Go out into your yard and dig a big hole. Every month throw $50 into it. And don't take any money out until you're ready to buy a house, send your child to college, or retire. Sounds crazy, doesn't it? Well, that's basically what investing without clear-cut goals is like. You may end up saving enough or you may not. Without a plan, there’s just no way to know for sure.
Want to gain more confidence and certainty? Follow these four simple steps:
1. Set goals
It all starts with defining your dreams for the future. If you’re married or in a long-term relationship, sit down and talk about your joint and individual goals. Try to be as specific as possible. Not only when do you want to retire, but what exactly do you see yourself doing in retirement? If you want to save for a child’s education, does that mean an Ivy League university or the community college down the street?
You'll end up with a list of goals. Some will be long-term (15+ years away), some will be intermediate (5 - 15 years away), and some will be short-term (less than 5 years away). Decide how much money you'll need for each, and which investments will best help you reach them. Remember, there are no guarantees that any investment strategy will be successful and that all investing involves risk, including the possible loss of principal.
2. Don’t put off retirement planning
Retirement may seem a long way off, but it's never too early to start planning—especially if you want it to be a financially secure one. The sooner you start, the more the power of time and compounding can help your savings grow.
Let's say that your goal is to retire at age 65 with $500,000 in your retirement fund. At age 25 you decide to begin contributing $250 per month to your company's 401(k) plan. If your investment earns 6% per year, compounded monthly, you’ll have only put away $120,000 when you retire, but that account value would have grown to more than $500,000. (This is a hypothetical example, of course, and doesn’t represent the results of any specific investment).
What happens if you procrastinate? Let's say you wait until you're 35 to start investing. Assuming you contribute the same monthly amount and get the same 6% rate of return, you would end up with only half as much.
Some other points to keep in mind as you're planning your retirement saving and investing strategy:
- Plan for a long life. With average life expectancies rising, there’s a good chance your savings will need to generate income for a 30-year or longer retirement.
- Think about how many years you have until retirement, and invest accordingly. If retirement is a long way off, you can take on more risk and therefore may opt to invest more of your savings in stocks. Though more volatile, stocks offer the potential for better long-term returns than more conservative investments. If retirement’s close, you may want to devote more of your savings to less risky fixed income investments.
- Don’t overlook inflation. When determining how much you'll need to save for retirement, don't forget to factor inflation into your estimates. A lifestyle that today costs $70,000 per year to maintain may cost $100,000 per year or more a decade from now.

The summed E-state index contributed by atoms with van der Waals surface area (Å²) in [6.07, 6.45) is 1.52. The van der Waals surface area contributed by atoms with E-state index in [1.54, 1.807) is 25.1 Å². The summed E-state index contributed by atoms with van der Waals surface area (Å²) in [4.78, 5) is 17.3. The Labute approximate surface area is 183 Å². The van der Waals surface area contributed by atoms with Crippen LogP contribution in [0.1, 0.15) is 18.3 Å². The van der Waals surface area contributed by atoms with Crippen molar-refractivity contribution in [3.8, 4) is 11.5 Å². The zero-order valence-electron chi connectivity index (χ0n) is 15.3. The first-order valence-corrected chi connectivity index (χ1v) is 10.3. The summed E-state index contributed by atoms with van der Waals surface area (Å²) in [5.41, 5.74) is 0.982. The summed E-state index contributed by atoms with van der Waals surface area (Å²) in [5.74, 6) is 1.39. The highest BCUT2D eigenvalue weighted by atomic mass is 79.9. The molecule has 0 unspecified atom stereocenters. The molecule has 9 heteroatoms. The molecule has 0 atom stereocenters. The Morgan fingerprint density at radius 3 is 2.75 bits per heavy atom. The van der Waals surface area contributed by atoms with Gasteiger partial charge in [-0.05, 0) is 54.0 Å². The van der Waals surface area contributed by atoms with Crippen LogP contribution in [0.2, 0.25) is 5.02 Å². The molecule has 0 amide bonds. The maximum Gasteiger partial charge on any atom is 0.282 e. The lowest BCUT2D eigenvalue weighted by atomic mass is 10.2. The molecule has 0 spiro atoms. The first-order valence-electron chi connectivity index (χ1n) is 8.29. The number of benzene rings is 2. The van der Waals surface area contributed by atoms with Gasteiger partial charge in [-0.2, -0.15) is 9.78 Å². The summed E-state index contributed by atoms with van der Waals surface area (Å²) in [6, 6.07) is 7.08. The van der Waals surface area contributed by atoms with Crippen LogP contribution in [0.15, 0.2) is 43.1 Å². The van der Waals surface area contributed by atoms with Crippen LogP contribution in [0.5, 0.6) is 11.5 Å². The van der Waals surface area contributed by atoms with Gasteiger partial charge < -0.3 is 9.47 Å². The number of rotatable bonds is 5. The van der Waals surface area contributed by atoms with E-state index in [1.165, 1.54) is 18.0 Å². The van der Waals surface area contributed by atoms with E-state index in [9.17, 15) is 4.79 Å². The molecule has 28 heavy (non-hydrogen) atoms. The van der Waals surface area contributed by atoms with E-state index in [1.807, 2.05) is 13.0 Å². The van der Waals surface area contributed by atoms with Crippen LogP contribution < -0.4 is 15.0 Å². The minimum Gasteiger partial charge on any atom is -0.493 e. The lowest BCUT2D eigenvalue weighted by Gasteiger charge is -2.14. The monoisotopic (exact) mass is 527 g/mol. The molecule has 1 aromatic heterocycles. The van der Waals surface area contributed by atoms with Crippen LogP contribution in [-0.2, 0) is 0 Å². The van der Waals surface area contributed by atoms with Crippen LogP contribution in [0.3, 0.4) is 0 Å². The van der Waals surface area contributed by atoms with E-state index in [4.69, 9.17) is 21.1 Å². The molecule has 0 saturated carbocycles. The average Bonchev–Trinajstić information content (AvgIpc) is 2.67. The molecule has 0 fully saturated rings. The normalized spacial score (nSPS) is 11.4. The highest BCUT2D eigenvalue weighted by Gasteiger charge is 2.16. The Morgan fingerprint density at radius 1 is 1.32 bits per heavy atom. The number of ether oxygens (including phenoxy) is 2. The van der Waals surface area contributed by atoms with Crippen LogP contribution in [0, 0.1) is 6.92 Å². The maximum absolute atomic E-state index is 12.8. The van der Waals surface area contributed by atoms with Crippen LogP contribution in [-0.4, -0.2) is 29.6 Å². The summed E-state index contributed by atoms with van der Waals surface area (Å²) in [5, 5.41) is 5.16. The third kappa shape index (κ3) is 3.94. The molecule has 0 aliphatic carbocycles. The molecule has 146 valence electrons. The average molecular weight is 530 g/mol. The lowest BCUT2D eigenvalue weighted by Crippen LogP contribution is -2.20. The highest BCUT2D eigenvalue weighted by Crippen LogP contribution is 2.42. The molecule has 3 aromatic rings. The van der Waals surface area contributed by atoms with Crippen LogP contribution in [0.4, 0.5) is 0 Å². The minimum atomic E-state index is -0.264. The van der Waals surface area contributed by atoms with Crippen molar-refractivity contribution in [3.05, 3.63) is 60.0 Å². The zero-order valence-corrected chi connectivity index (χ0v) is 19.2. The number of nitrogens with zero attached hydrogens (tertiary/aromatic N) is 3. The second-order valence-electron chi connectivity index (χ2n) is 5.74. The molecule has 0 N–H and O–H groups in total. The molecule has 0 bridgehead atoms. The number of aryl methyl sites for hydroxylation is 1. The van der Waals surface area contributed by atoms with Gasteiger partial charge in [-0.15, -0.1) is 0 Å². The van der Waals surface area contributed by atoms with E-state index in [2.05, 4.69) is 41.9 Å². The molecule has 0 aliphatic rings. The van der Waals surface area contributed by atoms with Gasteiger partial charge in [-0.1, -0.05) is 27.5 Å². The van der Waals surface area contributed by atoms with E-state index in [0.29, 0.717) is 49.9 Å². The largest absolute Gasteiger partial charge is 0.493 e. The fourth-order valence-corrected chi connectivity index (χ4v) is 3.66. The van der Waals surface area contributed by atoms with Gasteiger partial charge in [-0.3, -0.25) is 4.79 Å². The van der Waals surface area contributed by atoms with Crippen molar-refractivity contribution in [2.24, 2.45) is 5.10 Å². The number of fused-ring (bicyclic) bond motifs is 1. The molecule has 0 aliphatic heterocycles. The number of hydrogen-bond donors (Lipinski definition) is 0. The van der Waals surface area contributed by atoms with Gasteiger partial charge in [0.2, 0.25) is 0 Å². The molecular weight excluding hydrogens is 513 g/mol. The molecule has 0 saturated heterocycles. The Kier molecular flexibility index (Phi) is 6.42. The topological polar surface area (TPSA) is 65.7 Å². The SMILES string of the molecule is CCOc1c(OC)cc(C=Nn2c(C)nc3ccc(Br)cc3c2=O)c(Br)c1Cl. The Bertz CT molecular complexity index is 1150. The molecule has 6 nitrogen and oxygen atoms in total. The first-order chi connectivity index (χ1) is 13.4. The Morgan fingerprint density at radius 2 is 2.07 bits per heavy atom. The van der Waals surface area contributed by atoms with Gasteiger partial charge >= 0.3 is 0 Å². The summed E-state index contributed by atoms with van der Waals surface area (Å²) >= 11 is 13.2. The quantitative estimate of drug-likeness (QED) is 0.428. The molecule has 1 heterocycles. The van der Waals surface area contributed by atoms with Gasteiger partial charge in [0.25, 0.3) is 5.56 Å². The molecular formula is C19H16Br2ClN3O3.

3. Add structure to your college savings
With college costs typically rising faster than the rate of inflation, getting an early start and taking advantage of tax-efficient savings vehicles like 529 plan accounts1 can make a big difference. With a longer time to save and invest, and a tolerance for some risk, you may be able to reduce or eliminate your child’s post-graduation debt burden.
Consider these tips as well:
- Estimate how much it will cost to send your child to college and plan accordingly. Estimates of the average future cost of tuition at two-year and four-year public and private colleges and universities are widely available.
- Research financial aid packages that can help offset costs. Although there's no guarantee your child will receive financial aid, it’s good to know what kind of help is available if you ever need it.
- Look into state-sponsored 529 plans that put your money into target date funds. It’s a simple way to automatically shift your investment allocation over time from more aggressive to more conservative as your child gets closer and closer to college age.
- Think about how you might resolve conflicts between goals. For instance, if you need to save for your child's education and your own retirement at the same time, how will you do it?
4. Invest wisely for large purchases
At some point, you'll probably want to buy a home, a car, maybe even that sailboat you always dreamed about. Although they aren’t impulse items, these large purchases often have shorter (1-5 year) time frames.
Because you typically have less time to invest, you'll need to budget your investment dollars wisely. Rather than riskier growth investments, you may want to put your money into less volatile, more liquid investments. These may offer some potential for growth, but also afford you quick and easy access to your money when you need it.